Understanding Lab Test Results
Lab tests play one role in your health care. But while it is an important role, in most cases lab tests don't provide all the information your doctor needs to make a diagnosis or treatment decisions.
Unless the test results are clear—either you are pregnant or you're not—your doctor will rarely make a decision or diagnosis based only on the results of a lab test. Instead, he or she will use the results of your tests along with information about your health, gender, age, and other factors.
Making sense of your lab test involves more than just knowing why the test is done. It is also important to understand what the results mean and what factors can affect results. Sometimes test results can be affected by when you last ate or exercised, your age, and medicines or herbal supplements you're taking.
Although lab test results may not provide all of the information that your doctor needs, the tests help him or her make a diagnosis. Understanding your results will help you and your doctor discuss the next step in your diagnosis or treatment.
Why It Is Done
Lab tests are generally done for one of the following reasons:
- To find the cause of symptoms
- To confirm a diagnosis
- To screen for a disease. Screening tests are often done for people of a specific age or those who have a high risk for a specific disease.
- To help rule out a disease or condition
- To assess the severity of a disease
- To monitor the progression of a disease, how well an organ is working, or if treatment is helping
- To verify specific events (for example, DNA testing after a rape, or urine testing to look for drug use)
Many conditions can change your lab results. Your doctor will talk with you about any abnormal results as they relate to you.
Lab test results may be positive, negative, or inconclusive. Your doctor will discuss what your test results mean for you and your health.
- A positive test result means that the substance or condition being tested for was found. Positive test results also can mean that the amount of a substance being tested for is higher or lower than normal.
- A negative test result means that the substance or condition being tested for was not found. Negative results can also mean that the substance being tested for was present in a normal amount.
- Inconclusive test results are those that are not clearly positive or negative. For example, some tests measure the level of antibodies to some bacteria or viruses in blood or other bodily fluid to look for an infection. It is not always clear if the level of antibodies is high enough to indicate an infection.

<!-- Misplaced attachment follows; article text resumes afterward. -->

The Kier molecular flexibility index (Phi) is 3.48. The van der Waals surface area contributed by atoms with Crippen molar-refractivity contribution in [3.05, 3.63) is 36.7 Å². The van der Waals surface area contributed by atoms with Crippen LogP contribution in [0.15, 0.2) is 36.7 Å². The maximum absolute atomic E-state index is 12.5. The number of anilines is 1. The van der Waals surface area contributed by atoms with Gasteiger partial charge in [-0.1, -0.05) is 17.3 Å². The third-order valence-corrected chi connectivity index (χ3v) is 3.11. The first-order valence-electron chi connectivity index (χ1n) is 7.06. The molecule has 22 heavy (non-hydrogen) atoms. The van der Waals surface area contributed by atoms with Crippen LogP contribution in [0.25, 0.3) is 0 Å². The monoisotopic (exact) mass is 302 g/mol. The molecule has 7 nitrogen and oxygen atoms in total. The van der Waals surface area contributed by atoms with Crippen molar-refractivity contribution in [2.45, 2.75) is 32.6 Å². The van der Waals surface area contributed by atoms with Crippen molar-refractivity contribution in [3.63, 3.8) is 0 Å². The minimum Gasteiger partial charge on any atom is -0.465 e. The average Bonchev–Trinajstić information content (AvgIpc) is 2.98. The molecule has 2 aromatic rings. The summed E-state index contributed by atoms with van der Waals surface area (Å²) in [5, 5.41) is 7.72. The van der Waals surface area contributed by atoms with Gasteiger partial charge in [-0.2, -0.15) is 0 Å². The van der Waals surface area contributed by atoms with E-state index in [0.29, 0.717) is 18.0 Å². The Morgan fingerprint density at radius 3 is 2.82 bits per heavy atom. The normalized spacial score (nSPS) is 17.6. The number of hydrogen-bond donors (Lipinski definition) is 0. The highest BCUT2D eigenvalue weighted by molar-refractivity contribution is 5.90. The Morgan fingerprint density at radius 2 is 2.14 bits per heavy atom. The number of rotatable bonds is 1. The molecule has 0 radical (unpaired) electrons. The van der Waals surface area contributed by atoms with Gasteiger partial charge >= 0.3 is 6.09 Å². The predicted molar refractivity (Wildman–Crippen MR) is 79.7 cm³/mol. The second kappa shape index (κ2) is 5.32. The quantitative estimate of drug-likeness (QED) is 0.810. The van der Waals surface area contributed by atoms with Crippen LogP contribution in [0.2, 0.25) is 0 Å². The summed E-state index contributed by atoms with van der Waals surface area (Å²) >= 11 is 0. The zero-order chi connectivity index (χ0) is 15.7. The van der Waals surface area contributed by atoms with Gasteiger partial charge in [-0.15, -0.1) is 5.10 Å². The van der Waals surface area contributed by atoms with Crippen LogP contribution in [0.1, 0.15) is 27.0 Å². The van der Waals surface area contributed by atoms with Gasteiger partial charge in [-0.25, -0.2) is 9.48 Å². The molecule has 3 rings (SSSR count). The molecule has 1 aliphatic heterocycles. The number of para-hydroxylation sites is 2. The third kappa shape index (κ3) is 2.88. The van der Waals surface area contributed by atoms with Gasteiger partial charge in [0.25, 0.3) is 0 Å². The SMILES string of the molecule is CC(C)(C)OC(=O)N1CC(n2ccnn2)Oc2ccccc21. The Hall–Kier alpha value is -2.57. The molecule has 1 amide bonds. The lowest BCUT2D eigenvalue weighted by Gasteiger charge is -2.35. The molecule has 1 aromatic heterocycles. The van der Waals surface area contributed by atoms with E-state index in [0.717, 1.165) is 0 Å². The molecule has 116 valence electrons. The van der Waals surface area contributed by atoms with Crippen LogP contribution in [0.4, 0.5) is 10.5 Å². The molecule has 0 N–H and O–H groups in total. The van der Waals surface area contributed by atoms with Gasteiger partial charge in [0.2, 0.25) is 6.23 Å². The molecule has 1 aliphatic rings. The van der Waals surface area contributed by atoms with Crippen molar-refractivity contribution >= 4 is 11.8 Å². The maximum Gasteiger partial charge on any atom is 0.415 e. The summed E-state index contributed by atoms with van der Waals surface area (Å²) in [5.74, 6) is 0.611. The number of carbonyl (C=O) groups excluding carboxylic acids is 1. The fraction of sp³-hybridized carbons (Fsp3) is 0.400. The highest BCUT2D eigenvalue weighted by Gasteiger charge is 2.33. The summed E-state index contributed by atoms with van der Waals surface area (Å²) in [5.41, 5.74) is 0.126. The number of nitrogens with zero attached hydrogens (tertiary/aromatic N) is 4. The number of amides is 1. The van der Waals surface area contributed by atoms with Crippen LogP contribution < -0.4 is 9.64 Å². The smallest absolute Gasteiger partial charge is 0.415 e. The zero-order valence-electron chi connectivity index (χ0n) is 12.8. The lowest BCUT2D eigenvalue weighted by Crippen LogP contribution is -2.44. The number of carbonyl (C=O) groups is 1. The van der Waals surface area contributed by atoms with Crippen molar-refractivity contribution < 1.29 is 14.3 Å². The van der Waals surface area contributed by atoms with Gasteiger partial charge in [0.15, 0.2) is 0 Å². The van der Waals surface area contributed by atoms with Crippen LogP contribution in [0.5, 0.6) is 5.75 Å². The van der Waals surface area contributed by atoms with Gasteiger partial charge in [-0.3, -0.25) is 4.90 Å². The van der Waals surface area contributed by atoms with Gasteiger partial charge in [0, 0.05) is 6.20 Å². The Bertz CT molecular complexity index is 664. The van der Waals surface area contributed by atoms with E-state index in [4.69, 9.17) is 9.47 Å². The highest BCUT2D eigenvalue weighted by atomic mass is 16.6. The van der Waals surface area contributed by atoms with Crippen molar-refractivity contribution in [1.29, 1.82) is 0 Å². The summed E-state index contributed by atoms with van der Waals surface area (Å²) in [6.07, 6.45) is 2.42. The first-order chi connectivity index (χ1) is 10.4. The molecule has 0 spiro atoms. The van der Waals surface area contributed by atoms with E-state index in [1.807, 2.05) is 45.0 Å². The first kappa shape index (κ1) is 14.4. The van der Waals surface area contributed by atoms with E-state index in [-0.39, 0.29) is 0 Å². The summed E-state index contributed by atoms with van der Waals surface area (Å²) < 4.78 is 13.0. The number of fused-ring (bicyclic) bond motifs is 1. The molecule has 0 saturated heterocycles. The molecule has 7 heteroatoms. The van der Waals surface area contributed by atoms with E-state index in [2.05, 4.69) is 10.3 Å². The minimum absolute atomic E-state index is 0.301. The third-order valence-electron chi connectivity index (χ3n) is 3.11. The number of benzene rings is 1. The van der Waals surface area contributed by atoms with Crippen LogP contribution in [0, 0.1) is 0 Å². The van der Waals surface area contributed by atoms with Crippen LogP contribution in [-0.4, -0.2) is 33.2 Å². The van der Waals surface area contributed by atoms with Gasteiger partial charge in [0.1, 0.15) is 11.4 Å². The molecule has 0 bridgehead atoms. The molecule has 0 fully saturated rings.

What are false-positive and false-negative test results?
A false-positive test result is one that shows a disease or condition is present when it is not present. A false-positive test result may suggest that a person has the disease or condition when he or she does not have it. For example, a false-positive pregnancy test result would appear to detect the substance that confirms pregnancy, when in reality the woman is not pregnant.
A false-negative test result is one that does not detect what is being tested for even though it is present. A false-negative test result may suggest that a person does not have a disease or condition being tested for when he or she does have it. For example, a false-negative pregnancy test result would be one that does not detect the substance that confirms pregnancy, when the woman really is pregnant.
Some lab tests can give you specific information. For example, your doctor may suspect you have strep throat and order a throat culture to see if streptococcus bacteria are present. A positive lab test confirms that you have strep throat and helps your doctor choose the right treatment for you.
But some tests give only a clue that must be considered with other information to support a diagnosis, identify a risk, or help choose a treatment. For example, if your cholesterol test results show you have high LDL ("bad") cholesterol, your doctor will weigh your other risk factors for heart disease before deciding on treatment.
What do the units mean?